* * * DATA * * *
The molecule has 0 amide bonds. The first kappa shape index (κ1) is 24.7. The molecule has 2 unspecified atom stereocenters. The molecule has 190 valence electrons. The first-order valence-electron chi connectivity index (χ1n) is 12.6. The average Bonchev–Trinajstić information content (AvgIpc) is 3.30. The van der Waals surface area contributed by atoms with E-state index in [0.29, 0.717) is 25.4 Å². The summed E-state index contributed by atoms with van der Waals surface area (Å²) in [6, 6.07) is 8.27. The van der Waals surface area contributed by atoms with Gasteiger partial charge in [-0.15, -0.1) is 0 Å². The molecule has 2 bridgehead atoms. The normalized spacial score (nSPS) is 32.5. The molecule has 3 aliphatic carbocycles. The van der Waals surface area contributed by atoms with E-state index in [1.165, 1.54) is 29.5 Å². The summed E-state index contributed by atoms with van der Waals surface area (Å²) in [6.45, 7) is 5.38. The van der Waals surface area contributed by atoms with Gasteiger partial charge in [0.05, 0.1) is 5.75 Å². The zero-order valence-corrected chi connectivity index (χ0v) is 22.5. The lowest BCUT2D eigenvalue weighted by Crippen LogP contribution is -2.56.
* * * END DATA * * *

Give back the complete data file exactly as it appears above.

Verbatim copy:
The molecule has 0 amide bonds. The first kappa shape index (κ1) is 24.7. The molecule has 2 unspecified atom stereocenters. The molecule has 190 valence electrons. The first-order valence-electron chi connectivity index (χ1n) is 12.6. The average Bonchev–Trinajstić information content (AvgIpc) is 3.30. The van der Waals surface area contributed by atoms with E-state index in [0.29, 0.717) is 25.4 Å². The summed E-state index contributed by atoms with van der Waals surface area (Å²) in [6, 6.07) is 8.27. The van der Waals surface area contributed by atoms with Gasteiger partial charge in [-0.15, -0.1) is 0 Å². The molecule has 2 bridgehead atoms. The normalized spacial score (nSPS) is 32.5. The molecule has 3 aliphatic carbocycles. The van der Waals surface area contributed by atoms with E-state index in [1.165, 1.54) is 29.5 Å². The summed E-state index contributed by atoms with van der Waals surface area (Å²) in [6.45, 7) is 5.38. The van der Waals surface area contributed by atoms with Gasteiger partial charge in [0.05, 0.1) is 5.75 Å². The zero-order valence-corrected chi connectivity index (χ0v) is 22.5. The lowest BCUT2D eigenvalue weighted by Crippen LogP contribution is -2.56.